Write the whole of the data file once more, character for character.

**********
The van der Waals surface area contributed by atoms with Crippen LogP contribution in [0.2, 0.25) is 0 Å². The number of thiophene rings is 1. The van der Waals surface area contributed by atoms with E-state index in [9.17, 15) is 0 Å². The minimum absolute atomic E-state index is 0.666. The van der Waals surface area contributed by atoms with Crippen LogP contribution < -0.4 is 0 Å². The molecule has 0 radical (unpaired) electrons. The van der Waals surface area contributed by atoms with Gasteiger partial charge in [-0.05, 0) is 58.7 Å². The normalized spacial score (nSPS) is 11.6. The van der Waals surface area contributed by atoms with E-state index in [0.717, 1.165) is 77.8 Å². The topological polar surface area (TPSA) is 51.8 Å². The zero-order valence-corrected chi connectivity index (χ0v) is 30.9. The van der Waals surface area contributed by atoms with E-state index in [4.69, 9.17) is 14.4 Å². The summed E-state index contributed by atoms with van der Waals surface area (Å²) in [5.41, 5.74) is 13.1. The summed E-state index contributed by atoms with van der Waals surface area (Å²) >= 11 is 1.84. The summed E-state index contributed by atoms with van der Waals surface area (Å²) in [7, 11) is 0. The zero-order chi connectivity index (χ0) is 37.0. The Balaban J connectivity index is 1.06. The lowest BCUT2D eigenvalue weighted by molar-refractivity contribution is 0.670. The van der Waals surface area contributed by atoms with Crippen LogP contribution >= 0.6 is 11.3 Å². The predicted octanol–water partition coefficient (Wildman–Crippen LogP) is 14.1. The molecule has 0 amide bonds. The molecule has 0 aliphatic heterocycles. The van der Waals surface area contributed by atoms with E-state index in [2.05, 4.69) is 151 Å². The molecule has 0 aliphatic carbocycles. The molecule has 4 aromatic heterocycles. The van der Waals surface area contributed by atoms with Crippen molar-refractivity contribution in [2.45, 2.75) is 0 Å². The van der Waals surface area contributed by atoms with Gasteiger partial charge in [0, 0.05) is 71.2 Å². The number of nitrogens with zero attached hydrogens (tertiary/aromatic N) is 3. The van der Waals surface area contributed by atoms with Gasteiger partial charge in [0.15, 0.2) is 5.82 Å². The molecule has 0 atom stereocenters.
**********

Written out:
The van der Waals surface area contributed by atoms with Crippen LogP contribution in [0.2, 0.25) is 0 Å². The number of thiophene rings is 1. The van der Waals surface area contributed by atoms with E-state index in [9.17, 15) is 0 Å². The minimum absolute atomic E-state index is 0.666. The van der Waals surface area contributed by atoms with Crippen LogP contribution < -0.4 is 0 Å². The molecule has 0 radical (unpaired) electrons. The van der Waals surface area contributed by atoms with Gasteiger partial charge in [-0.05, 0) is 58.7 Å². The normalized spacial score (nSPS) is 11.6. The van der Waals surface area contributed by atoms with E-state index in [0.717, 1.165) is 77.8 Å². The topological polar surface area (TPSA) is 51.8 Å². The zero-order valence-corrected chi connectivity index (χ0v) is 30.9. The van der Waals surface area contributed by atoms with E-state index in [4.69, 9.17) is 14.4 Å². The summed E-state index contributed by atoms with van der Waals surface area (Å²) in [5.41, 5.74) is 13.1. The summed E-state index contributed by atoms with van der Waals surface area (Å²) >= 11 is 1.84. The summed E-state index contributed by atoms with van der Waals surface area (Å²) in [7, 11) is 0. The zero-order chi connectivity index (χ0) is 37.0. The Balaban J connectivity index is 1.06. The lowest BCUT2D eigenvalue weighted by molar-refractivity contribution is 0.670. The van der Waals surface area contributed by atoms with Crippen LogP contribution >= 0.6 is 11.3 Å². The predicted octanol–water partition coefficient (Wildman–Crippen LogP) is 14.1. The molecule has 0 amide bonds. The molecule has 0 aliphatic heterocycles. The van der Waals surface area contributed by atoms with E-state index in [2.05, 4.69) is 151 Å². The molecule has 0 aliphatic carbocycles. The molecule has 4 aromatic heterocycles. The van der Waals surface area contributed by atoms with Crippen molar-refractivity contribution in [2.45, 2.75) is 0 Å². The van der Waals surface area contributed by atoms with Gasteiger partial charge in [0, 0.05) is 71.2 Å². The number of nitrogens with zero attached hydrogens (tertiary/aromatic N) is 3. The van der Waals surface area contributed by atoms with Gasteiger partial charge in [0.15, 0.2) is 5.82 Å². The molecule has 0 atom stereocenters.